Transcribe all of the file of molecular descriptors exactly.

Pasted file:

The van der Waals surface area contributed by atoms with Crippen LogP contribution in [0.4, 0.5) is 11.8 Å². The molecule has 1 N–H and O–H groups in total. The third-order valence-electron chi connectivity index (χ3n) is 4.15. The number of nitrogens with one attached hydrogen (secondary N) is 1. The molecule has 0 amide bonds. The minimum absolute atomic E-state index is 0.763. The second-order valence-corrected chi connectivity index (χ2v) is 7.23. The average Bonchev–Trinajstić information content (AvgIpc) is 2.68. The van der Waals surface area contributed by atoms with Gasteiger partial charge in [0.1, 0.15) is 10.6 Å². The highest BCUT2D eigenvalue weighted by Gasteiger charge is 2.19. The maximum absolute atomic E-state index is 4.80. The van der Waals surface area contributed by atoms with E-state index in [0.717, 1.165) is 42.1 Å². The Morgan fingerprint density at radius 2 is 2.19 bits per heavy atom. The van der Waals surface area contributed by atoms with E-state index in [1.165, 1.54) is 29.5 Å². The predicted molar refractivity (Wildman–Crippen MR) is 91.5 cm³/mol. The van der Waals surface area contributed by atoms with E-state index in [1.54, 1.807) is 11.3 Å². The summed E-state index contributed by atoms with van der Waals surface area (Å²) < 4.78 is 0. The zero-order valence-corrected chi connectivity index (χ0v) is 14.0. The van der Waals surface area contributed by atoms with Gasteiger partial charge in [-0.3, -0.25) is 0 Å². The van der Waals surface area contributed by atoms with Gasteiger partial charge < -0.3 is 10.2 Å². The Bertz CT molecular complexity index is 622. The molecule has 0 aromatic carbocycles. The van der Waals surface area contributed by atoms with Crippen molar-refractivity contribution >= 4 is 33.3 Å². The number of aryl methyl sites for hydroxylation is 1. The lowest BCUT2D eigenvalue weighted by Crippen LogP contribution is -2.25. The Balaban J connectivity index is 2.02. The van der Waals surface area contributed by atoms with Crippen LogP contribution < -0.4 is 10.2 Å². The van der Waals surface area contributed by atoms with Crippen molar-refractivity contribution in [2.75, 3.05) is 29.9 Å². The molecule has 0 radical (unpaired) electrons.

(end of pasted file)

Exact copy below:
The van der Waals surface area contributed by atoms with Crippen LogP contribution in [0.4, 0.5) is 11.8 Å². The molecule has 1 N–H and O–H groups in total. The third-order valence-electron chi connectivity index (χ3n) is 4.15. The number of nitrogens with one attached hydrogen (secondary N) is 1. The molecule has 0 amide bonds. The minimum absolute atomic E-state index is 0.763. The second-order valence-corrected chi connectivity index (χ2v) is 7.23. The average Bonchev–Trinajstić information content (AvgIpc) is 2.68. The van der Waals surface area contributed by atoms with Gasteiger partial charge in [0.1, 0.15) is 10.6 Å². The highest BCUT2D eigenvalue weighted by Gasteiger charge is 2.19. The maximum absolute atomic E-state index is 4.80. The van der Waals surface area contributed by atoms with E-state index in [0.717, 1.165) is 42.1 Å². The Morgan fingerprint density at radius 2 is 2.19 bits per heavy atom. The van der Waals surface area contributed by atoms with E-state index in [1.165, 1.54) is 29.5 Å². The predicted molar refractivity (Wildman–Crippen MR) is 91.5 cm³/mol. The van der Waals surface area contributed by atoms with E-state index in [1.54, 1.807) is 11.3 Å². The summed E-state index contributed by atoms with van der Waals surface area (Å²) < 4.78 is 0. The zero-order valence-corrected chi connectivity index (χ0v) is 14.0. The van der Waals surface area contributed by atoms with Gasteiger partial charge in [-0.3, -0.25) is 0 Å². The van der Waals surface area contributed by atoms with Gasteiger partial charge < -0.3 is 10.2 Å². The Bertz CT molecular complexity index is 622. The molecule has 0 aromatic carbocycles. The van der Waals surface area contributed by atoms with Crippen molar-refractivity contribution >= 4 is 33.3 Å². The number of aryl methyl sites for hydroxylation is 1. The lowest BCUT2D eigenvalue weighted by Crippen LogP contribution is -2.25. The Balaban J connectivity index is 2.02. The van der Waals surface area contributed by atoms with Crippen LogP contribution < -0.4 is 10.2 Å². The van der Waals surface area contributed by atoms with Crippen molar-refractivity contribution in [2.75, 3.05) is 29.9 Å². The molecule has 0 radical (unpaired) electrons.